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APHIS Celebrates 40 Years on the Front Lines for U.S. Agriculture

This is a special year for USDA’s Animal and Plant Health Inspection Service (APHIS).  Not only are we celebrating USDA’s 150th anniversary, but we are also commemorating our own 40th anniversary.  Through the years, it’s likely you’ve heard about or witnessed firsthand some of APHIS’ activities, or seen the hard-won results of our work—perhaps without even knowing it.

Our basic charge is protecting the nation’s food, agricultural, and natural resources, but that doesn’t tell the whole story, which began long before USDA merged two separate regulatory bureaus and created APHIS in 1972.

Did you know that APHIS’ predecessor, the Bureau of Plant Industry, played a critical role in the planting of the Japanese cherry trees skirting the Tidal Basin in Washington, D.C.?  The first shipment of trees in 1910 arrived in the United States heavily infested.  Japanese scientists worked with the Bureau to ensure that the second shipment would be pest-free and safe to plant.  This time of year, the beautiful show of cherry blossoms reminds us of the importance of our vigilance. Read more »

Getting Back to the Farm

When he decided to get back into farming five years ago, Tony An­drejczuk faced more challenges than most farmers. Andrejczuk lost the use of his legs after a work acci­dent in 1997, and being able to access his family’s entire farm is one of his biggest obstacles.

Andrejczuk grew up farming with his father and brother on their orchard and field crop farm near Lawrence, Mich. He studied crops and soil science at Michigan State University and planned to return to the family farm to work—but a tough economy forced him to choose a dif­ferent career. He joined the military and later started a tree business; the accident ended that career.

About five years ago, Andrejczuk helped one of his sons plant a few acres of corn on the farm; they did it for fun, and planned to leave the corn for wildlife. Instead, a neighbor offered to harvest it for them and even paid them for the crop. Read more »

Let All Who Are Hungry Come and Eat: A Food and Justice Seder at USDA

Agriculture Secretary Tom Vilsack received applause as he concluded his talk, during the Food and Justice Passover Seder, at the U.S. Department of Agriculture headquarters in Washington, D.C., on Wednesday, April 4, 2012. USDA Photo by Lance Cheung.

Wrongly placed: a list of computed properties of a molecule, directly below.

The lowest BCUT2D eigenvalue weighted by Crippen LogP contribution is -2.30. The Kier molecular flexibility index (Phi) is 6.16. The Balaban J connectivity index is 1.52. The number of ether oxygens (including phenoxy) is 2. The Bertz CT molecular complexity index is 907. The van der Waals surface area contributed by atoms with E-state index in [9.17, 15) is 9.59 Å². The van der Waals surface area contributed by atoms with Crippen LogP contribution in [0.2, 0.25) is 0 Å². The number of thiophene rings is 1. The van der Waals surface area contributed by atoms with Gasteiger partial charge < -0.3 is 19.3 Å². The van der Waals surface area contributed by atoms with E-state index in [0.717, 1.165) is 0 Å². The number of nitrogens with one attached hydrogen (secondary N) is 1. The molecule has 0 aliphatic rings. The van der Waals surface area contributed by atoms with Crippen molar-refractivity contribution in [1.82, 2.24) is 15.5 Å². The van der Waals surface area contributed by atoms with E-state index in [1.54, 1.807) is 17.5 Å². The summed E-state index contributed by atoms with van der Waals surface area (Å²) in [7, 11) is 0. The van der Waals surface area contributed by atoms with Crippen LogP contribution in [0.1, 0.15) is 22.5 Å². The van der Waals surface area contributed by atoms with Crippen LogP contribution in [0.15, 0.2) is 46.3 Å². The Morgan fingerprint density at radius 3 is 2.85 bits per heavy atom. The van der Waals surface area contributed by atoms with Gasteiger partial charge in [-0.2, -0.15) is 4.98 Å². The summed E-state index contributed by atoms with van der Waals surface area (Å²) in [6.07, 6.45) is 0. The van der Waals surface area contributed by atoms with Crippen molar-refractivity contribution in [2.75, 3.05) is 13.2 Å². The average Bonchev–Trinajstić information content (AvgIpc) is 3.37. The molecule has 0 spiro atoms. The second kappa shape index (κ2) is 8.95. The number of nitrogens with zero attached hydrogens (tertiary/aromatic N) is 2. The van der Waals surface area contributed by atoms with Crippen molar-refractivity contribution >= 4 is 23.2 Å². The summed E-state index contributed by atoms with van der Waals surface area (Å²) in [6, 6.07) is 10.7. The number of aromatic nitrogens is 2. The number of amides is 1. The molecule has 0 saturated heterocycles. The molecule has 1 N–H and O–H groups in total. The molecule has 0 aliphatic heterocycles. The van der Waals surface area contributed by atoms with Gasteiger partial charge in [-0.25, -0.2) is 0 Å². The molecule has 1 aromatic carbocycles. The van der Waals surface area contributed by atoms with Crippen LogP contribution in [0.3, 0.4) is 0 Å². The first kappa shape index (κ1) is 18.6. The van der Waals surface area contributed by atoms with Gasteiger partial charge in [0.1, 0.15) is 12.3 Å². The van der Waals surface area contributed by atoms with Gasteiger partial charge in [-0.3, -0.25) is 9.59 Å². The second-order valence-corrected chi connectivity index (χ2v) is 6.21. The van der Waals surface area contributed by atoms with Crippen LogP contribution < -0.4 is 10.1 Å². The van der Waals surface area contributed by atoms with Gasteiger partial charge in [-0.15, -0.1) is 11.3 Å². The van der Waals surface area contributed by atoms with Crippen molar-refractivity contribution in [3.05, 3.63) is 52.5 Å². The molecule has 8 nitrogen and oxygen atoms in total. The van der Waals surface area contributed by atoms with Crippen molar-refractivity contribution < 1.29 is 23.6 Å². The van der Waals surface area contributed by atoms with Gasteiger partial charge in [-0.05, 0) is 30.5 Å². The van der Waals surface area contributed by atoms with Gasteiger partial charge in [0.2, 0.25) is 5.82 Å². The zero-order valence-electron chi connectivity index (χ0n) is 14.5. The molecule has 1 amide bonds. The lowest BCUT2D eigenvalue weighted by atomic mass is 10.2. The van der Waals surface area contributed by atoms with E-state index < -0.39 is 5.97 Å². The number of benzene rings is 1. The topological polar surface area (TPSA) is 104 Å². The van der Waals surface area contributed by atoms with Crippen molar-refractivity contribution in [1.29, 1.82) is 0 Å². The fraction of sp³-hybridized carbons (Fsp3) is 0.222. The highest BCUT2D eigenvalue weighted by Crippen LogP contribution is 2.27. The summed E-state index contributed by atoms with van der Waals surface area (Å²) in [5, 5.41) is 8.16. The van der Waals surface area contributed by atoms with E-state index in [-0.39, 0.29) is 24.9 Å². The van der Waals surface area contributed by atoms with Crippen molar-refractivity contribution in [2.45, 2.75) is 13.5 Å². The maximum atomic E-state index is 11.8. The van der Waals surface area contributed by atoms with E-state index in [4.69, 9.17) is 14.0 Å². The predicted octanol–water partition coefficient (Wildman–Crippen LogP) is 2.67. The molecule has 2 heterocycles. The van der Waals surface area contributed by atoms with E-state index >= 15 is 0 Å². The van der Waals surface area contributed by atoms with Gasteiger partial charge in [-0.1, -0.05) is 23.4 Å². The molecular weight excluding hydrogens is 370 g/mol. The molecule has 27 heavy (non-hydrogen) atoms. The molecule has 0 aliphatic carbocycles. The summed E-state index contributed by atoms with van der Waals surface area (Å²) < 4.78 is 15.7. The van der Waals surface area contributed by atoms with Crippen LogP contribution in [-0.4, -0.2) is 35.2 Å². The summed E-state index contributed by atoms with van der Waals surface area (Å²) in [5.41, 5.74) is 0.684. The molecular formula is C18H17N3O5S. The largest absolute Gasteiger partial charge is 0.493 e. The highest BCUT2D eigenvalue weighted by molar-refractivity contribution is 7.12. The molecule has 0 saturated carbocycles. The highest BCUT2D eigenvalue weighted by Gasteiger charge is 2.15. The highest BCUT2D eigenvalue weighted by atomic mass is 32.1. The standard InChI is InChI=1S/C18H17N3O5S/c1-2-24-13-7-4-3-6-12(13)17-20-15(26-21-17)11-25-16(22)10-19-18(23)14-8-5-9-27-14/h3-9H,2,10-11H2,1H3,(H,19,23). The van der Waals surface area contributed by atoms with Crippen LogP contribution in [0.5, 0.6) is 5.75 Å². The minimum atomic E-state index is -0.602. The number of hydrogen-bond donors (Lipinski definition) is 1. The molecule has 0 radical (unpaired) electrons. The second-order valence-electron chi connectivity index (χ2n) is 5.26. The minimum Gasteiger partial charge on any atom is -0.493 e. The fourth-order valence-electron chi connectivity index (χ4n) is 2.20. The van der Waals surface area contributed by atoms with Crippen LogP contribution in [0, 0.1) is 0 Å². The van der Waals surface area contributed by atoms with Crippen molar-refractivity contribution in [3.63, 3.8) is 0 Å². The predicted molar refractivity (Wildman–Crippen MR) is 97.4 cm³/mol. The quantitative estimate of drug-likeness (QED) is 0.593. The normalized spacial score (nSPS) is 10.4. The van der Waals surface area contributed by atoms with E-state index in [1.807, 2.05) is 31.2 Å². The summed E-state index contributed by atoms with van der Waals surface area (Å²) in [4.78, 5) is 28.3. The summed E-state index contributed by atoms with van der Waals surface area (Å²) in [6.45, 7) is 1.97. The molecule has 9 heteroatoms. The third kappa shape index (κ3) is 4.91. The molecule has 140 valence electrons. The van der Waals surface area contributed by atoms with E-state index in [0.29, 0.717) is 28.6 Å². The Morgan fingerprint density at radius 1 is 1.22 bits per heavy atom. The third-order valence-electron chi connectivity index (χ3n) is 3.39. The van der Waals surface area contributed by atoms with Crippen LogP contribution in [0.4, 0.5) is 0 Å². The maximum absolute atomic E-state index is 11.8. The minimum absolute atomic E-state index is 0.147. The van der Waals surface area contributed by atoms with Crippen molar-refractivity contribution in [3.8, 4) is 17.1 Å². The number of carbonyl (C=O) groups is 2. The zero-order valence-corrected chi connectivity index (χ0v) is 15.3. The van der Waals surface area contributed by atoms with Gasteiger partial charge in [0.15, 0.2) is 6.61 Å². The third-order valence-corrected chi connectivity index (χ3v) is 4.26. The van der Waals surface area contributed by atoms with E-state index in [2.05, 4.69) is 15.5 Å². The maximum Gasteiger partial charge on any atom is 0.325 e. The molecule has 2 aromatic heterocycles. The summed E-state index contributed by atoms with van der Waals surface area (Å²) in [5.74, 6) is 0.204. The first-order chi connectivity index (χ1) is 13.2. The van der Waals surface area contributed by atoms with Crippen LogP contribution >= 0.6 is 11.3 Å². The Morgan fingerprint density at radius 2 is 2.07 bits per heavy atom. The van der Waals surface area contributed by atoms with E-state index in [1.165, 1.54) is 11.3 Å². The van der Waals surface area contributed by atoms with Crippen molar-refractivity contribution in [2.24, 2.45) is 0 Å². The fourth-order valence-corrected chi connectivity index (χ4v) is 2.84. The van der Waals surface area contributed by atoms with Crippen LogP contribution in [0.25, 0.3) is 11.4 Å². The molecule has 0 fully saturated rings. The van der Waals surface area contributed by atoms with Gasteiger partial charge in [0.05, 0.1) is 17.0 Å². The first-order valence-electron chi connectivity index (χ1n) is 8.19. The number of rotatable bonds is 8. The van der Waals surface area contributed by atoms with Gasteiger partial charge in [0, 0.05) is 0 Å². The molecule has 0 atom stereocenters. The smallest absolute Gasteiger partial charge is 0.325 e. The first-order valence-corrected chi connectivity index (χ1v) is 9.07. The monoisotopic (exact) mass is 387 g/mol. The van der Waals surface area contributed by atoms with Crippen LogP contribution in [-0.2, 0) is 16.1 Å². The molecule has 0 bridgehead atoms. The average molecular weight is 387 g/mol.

Agriculture Secretary Tom Vilsack received applause as he concluded his talk, during the Food and Justice Passover Seder, at the U.S. Department of Agriculture headquarters in Washington, D.C., on Wednesday, April 4, 2012. USDA Photo by Lance Cheung.

Just ahead of the official start of Passover this Friday at sunset, the U.S. Department of Agriculture hosted its second Food and Justice Passover Seder. The traditional Jewish seder commemorates the Passover holiday and the Exodus of the Israelites from Egypt. USDA’s symbolic seder, held in partnership with Bend the Arc: A Jewish Partnership for Justice, highlighted the intersection of food and justice issues in the modern world.  This year’s event centered on the themes of hunger, access to healthy food, sustainable food production, and fair treatment for farm workers. Read more »

Celebrating 100 Years of Washington, DC’s Cherry Blossoms

Photo courtesy of the U.S. National Arboretum – Inspection of original shipment of cherry trees in January 1910

Photo courtesy of the U.S. National Arboretum – Inspection of original shipment of cherry trees in January 1910

Since 1912, the beautiful pink and white blossoms of the Tidal Basin’s Japanese cherry trees have been one of our national Capital’s most iconic images. For Washingtonians, cherry blossoms herald the beginning of spring and a reprieve, albeit brief, between frosty winter weather (although this winter, not so much) and the sweaty, swampy conditions of summertime. Tourists flock from around the world to the National Cherry Blossom Festival, snapping photographs and attending events across the city. Yet few people realize that DC’s now ubiquitous cherry trees would never have reached America without a little help from USDA. Read more »

Minnesota FSA Collaborates on $2 Million Project to Reach Minority Farmers

The Minnesota Farm Service Agency (FSA) wants to overcome the obstacles faced in reaching minority farmers and ranchers. So they have collaborated with area businesses and non-profit organizations to help meet their goal.

“We realize that this will not be a fast process but we are hoping to make steady progress,” said FSA State Executive Director Linda Hennen.

Minnesota FSA has teamed up with AgStar Financial Services and Farmers Legal Action Group (FLAG), to provide capital to small and socially disadvantaged producers that want to start or expand their agricultural operation. AgStar set aside $2 million toward the initiative and has been working with FSA to reach the minority population in the state. Read more »

Arizona Ranching Family Are Long-Time Conservationists

John King standing with wife, Pat, son Joe, and daughter-in-law Sarah.

John King standing with wife, Pat, son Joe, and daughter-in-law Sarah.

Anvil Ranch, one hour southwest of Tucson, Ariz. in Altar Valley, is a fourth-generation operation in the heart of cattle country.

“Ranching is what we do,” says Joe King, who is the youngest of the four children of owners John and Pat King. All four of the kids ranch, although Joe and his wife, Sarah, are the only ones who live and work on Anvil Ranch. Ranching is what the Kings do—and so is conservation. Read more »